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Biomechanical studies on

transverse olecranon and patellar

fractures: a systematic review with
the development of a newscoring
Willeke A. Traa, Pim J.A. Oomen, Anniek den Hamer,
Maarten H.G. Heusinkveld, and Nicola Maffull

British Medical Bulletin 2013; 108: 131157

Transverse displaced olecranon fractures are the most common
fractures that require operative intervention in the elbow in adults
Various fixation techniques have been used for fixation of
olecranon fractures, including tension-band wiring (TBW) in
different configurations, TBW combined with Kirschner wires (K-
wires), cancellous screws, plate and screw fixation, Netz pins,
biodegradable pins or absorbable sutures.
TBW is a commonly used method, and recommended for
transverse fractures by theArbeitsgemeinschaft fur
Osteosynthesefragen (AO).
complications occur with this technique, the most
common one being prominence of the end of the K-wires
which may cause skin irritation
Migration of the wires can cause cartilage injury, soft-
tissue problems, local pain and re-interventions
Fracture of the patella constitutes 1% of all skeletal
fractures. Approximately 5080% of patellar fractures are
transverse fractures
The modified tension band wiring (TBW) technique is the most
widely used and accepted treatment for displaced transverse
patella fractures
the use of the TBW technique is associated with prominent
hardware and post-operative discomfort
Failure of fixation, K-wire migration, revision surgery and post-
operative pain due to skin irritation are also not uncommon
A literature search was performed using PubMed,
ScienceDirect, Web of Knowledge, Scopus, Google
Scholar and Google
The databases were searched using the keywords
patella or olecranon and fracture, internal fixation
and tension band wiring. The date of the most recent
search was 18 December 2012.
Studies in which no transverse fractures or olecranon or
patella bones were studies were excluded, as were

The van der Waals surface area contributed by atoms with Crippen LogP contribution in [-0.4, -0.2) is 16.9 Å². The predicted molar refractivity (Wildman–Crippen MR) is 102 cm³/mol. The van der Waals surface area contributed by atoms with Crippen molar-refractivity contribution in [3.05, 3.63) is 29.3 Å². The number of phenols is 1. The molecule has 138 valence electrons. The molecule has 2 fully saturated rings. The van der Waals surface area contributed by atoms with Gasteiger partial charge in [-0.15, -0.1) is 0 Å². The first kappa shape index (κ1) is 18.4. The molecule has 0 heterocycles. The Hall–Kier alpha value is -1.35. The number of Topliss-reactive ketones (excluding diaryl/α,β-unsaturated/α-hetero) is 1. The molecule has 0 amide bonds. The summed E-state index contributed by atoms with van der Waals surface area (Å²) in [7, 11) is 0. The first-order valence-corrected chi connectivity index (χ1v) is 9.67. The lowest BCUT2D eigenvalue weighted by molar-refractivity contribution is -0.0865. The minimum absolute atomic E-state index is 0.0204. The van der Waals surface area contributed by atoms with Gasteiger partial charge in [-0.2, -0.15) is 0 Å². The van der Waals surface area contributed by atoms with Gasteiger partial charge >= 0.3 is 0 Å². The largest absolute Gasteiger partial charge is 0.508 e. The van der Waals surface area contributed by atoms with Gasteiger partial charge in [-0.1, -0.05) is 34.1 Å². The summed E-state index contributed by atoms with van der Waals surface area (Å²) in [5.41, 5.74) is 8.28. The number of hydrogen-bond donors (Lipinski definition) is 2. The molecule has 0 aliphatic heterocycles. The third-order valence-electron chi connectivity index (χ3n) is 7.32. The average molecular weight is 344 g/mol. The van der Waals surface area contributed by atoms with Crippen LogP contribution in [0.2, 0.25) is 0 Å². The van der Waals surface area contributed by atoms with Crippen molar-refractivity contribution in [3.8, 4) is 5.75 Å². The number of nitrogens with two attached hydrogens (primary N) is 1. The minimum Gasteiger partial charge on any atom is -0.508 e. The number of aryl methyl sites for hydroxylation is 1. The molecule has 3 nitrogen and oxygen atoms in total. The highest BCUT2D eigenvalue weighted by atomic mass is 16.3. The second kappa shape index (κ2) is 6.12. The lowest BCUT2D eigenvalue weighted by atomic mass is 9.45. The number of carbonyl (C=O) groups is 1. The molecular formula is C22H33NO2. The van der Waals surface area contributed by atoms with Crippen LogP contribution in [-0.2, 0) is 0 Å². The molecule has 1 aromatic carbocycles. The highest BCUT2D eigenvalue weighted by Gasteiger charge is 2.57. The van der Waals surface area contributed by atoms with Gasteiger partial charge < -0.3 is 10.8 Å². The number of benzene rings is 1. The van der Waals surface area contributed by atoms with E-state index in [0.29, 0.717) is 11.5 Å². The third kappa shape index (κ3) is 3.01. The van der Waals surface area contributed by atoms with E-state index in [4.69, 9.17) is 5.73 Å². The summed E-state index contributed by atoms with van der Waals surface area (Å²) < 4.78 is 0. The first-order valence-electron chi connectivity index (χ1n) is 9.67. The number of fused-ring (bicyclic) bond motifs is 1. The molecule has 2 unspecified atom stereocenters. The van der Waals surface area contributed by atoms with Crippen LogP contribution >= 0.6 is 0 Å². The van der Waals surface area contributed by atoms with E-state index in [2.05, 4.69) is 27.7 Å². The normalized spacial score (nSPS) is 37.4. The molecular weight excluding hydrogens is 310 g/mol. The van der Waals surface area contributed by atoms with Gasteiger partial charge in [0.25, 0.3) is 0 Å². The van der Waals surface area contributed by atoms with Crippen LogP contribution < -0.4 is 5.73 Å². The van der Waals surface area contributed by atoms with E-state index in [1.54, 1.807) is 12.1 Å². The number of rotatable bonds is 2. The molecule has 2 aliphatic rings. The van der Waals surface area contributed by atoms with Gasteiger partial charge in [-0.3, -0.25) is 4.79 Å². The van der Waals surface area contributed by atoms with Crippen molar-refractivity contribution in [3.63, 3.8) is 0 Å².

reviews, case reports, letters to the editor, book
chapters and proceedings
For the olecranon, 1483 studies were originally
identified; 20 were relevant, and we assessed them
using our scoring method. Two further studies were
excluded due to structure incompatibility with the
scoring method
For the patella, 882 studies were found initially, of which
19 were included in this review after applying the
exclusion criteria.
Literature Overview
Fixation placement
the direction in which the wires are inserted is important
Fixation should be placed with the forearm in supination
at 30 of ulnar angulation to avoid forearm rotation
Prayson et al.57 found that K-wire placement through the
anterior cortex of the ulna appears to offer increased
resistance to fracture displacement, and braided cable
affords greater resistance than monofilament wire.
Hammon et al concluded that the stability achieved with
TBW fixation did not vary with the osteotomy location.
AO technique versus new TBW
no significant difference in fracture displacement
between traditional AO and the new TBW technique
Paremain et al. came to a similar conclusion, stating it
unlikely that modified TBW would provide intrinsic static
compression greater than that provided by the AO
technique. No significant increase in resistance to gap
formation was found.
Titanium, steel and polyethylene were 100600%
stronger than monofilament wire.
The polyethylene cable, finally, was abraded by the
bone model used, whereas titanium and steel abraded
the bone, a serious side effect
Fiber Wire may reduce the incidence of discomfort from
the hardware and may thus be a good alternative to
stainless steel
TBW addition
In 2003, Hutchinson et al. concluded that the fixation
provided by TBW with screws is better than TBW or
screws only.
Staples combined with TBW however provided superior
stability compared with TBW.
Intra-medullary nails, studied by Molloy et al. provided